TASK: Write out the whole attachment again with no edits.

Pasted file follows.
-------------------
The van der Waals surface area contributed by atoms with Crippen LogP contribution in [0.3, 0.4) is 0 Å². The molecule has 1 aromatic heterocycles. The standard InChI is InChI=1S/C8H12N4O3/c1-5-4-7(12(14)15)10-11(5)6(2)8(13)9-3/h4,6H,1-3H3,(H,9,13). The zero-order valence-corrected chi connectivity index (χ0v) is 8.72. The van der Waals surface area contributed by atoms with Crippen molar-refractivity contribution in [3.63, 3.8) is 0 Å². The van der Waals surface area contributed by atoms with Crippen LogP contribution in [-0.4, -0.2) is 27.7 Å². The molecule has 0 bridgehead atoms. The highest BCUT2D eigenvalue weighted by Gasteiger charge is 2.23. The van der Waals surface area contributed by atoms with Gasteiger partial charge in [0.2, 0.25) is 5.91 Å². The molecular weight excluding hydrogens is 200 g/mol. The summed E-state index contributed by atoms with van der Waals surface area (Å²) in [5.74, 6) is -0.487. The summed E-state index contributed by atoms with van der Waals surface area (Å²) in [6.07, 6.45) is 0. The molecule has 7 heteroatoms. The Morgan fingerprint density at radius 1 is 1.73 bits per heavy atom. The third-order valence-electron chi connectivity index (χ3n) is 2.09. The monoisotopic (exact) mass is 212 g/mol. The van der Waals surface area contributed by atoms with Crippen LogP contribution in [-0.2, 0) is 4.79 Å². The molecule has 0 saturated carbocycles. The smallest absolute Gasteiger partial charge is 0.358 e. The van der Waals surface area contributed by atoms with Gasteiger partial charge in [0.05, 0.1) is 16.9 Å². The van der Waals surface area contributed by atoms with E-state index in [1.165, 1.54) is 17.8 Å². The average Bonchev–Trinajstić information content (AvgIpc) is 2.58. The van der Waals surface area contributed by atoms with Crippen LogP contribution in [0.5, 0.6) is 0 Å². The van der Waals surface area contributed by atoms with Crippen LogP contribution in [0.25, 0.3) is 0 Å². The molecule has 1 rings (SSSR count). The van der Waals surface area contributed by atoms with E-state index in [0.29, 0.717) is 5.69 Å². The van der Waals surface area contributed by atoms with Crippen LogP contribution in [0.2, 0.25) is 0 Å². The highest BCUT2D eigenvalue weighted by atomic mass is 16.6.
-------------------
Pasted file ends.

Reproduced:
The van der Waals surface area contributed by atoms with Crippen LogP contribution in [0.3, 0.4) is 0 Å². The molecule has 1 aromatic heterocycles. The standard InChI is InChI=1S/C8H12N4O3/c1-5-4-7(12(14)15)10-11(5)6(2)8(13)9-3/h4,6H,1-3H3,(H,9,13). The zero-order valence-corrected chi connectivity index (χ0v) is 8.72. The van der Waals surface area contributed by atoms with Crippen molar-refractivity contribution in [3.63, 3.8) is 0 Å². The van der Waals surface area contributed by atoms with Crippen LogP contribution in [-0.4, -0.2) is 27.7 Å². The molecule has 0 bridgehead atoms. The highest BCUT2D eigenvalue weighted by Gasteiger charge is 2.23. The van der Waals surface area contributed by atoms with Gasteiger partial charge in [0.2, 0.25) is 5.91 Å². The molecular weight excluding hydrogens is 200 g/mol. The summed E-state index contributed by atoms with van der Waals surface area (Å²) in [5.74, 6) is -0.487. The summed E-state index contributed by atoms with van der Waals surface area (Å²) in [6.07, 6.45) is 0. The molecule has 7 heteroatoms. The Morgan fingerprint density at radius 1 is 1.73 bits per heavy atom. The third-order valence-electron chi connectivity index (χ3n) is 2.09. The monoisotopic (exact) mass is 212 g/mol. The van der Waals surface area contributed by atoms with Crippen LogP contribution in [-0.2, 0) is 4.79 Å². The molecule has 0 saturated carbocycles. The smallest absolute Gasteiger partial charge is 0.358 e. The van der Waals surface area contributed by atoms with Gasteiger partial charge in [0.05, 0.1) is 16.9 Å². The van der Waals surface area contributed by atoms with E-state index in [1.165, 1.54) is 17.8 Å². The average Bonchev–Trinajstić information content (AvgIpc) is 2.58. The van der Waals surface area contributed by atoms with Crippen LogP contribution in [0.5, 0.6) is 0 Å². The van der Waals surface area contributed by atoms with Crippen LogP contribution in [0.25, 0.3) is 0 Å². The molecule has 1 rings (SSSR count). The van der Waals surface area contributed by atoms with E-state index in [0.29, 0.717) is 5.69 Å². The van der Waals surface area contributed by atoms with Crippen LogP contribution in [0.2, 0.25) is 0 Å². The highest BCUT2D eigenvalue weighted by atomic mass is 16.6.